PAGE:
- Avoid activities that increase indoor pollution. Burning candles, fireplaces, or gas stoves can increase indoor pollution. Vacuuming stirs up particles already inside your home, contributing to indoor pollution. Smoking also puts even more pollution into the air.
- Prevent wildfires from starting. Prepare, build, maintain and extinguish campfires safely. Follow local regulations if you burn trash or debris. Check with your local fire department to be sure the weather is safe enough for burning.
- Follow the advice of your doctor or other healthcare provider about medicines and about your respiratory management plan if you have asthma or another lung disease. Consider evacuating if you are having trouble breathing. Call your doctor for advice if your symptoms worsen.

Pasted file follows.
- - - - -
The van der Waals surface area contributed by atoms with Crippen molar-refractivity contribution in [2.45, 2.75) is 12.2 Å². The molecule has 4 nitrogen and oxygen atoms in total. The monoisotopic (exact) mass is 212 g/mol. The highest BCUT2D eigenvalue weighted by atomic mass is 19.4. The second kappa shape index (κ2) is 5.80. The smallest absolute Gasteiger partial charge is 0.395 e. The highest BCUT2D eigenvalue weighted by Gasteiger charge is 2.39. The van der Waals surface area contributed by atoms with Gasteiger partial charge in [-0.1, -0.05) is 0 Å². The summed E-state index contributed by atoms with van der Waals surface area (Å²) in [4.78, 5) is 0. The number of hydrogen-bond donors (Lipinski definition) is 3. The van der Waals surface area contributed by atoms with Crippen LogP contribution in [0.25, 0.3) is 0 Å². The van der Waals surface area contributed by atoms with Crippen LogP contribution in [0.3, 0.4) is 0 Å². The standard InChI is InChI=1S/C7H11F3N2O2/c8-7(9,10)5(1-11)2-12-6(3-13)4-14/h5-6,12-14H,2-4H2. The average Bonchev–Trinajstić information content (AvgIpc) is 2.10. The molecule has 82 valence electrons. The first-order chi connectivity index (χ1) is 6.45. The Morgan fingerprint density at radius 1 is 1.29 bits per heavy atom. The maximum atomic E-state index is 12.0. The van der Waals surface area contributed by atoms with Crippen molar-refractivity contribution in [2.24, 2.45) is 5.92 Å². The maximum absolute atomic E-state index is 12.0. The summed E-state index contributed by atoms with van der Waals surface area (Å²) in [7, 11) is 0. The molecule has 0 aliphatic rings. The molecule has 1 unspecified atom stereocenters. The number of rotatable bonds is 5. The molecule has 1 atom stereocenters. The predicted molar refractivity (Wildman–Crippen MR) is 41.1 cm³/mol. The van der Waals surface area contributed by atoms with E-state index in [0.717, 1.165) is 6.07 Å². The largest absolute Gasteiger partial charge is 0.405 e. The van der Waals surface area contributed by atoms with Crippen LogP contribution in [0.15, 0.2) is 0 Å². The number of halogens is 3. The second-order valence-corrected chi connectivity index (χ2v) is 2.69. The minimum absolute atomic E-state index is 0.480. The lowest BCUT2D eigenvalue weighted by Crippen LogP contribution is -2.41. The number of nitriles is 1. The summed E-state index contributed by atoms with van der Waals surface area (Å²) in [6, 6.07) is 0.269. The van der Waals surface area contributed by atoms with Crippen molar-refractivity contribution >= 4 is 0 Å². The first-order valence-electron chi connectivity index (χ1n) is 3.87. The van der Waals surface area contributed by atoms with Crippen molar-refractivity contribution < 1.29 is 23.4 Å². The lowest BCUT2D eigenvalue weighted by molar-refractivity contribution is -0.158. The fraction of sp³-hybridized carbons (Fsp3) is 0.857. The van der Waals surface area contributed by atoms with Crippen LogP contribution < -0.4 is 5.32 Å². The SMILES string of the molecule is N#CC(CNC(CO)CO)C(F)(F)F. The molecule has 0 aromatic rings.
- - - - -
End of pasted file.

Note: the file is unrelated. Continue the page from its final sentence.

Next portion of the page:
- Do not rely on dust masks for protection. Paper “comfort” or “dust” masks commonly found at hardware stores are designed to trap large particles, such as sawdust. These masks will not protect your lungs from the small particles found in wildfire smoke.
- Evacuate from the path of wildfires. Listen to the news to learn about current evacuation orders. Follow the instructions of local officials about when and where to evacuate. Take only essential items with you. Follow designated evacuation routes–others may be blocked–and plan for heavy traffic.
Educate: Wildfires are a part of life in the west, and a single wildfire can burn thousands of acres before they are contained. Some wildfires are necessary for ecosystem health, but wildfires always produce smoke. Particulate matter, a term for small particles suspended in the air, are the primary pollutant in smoke from wildfires.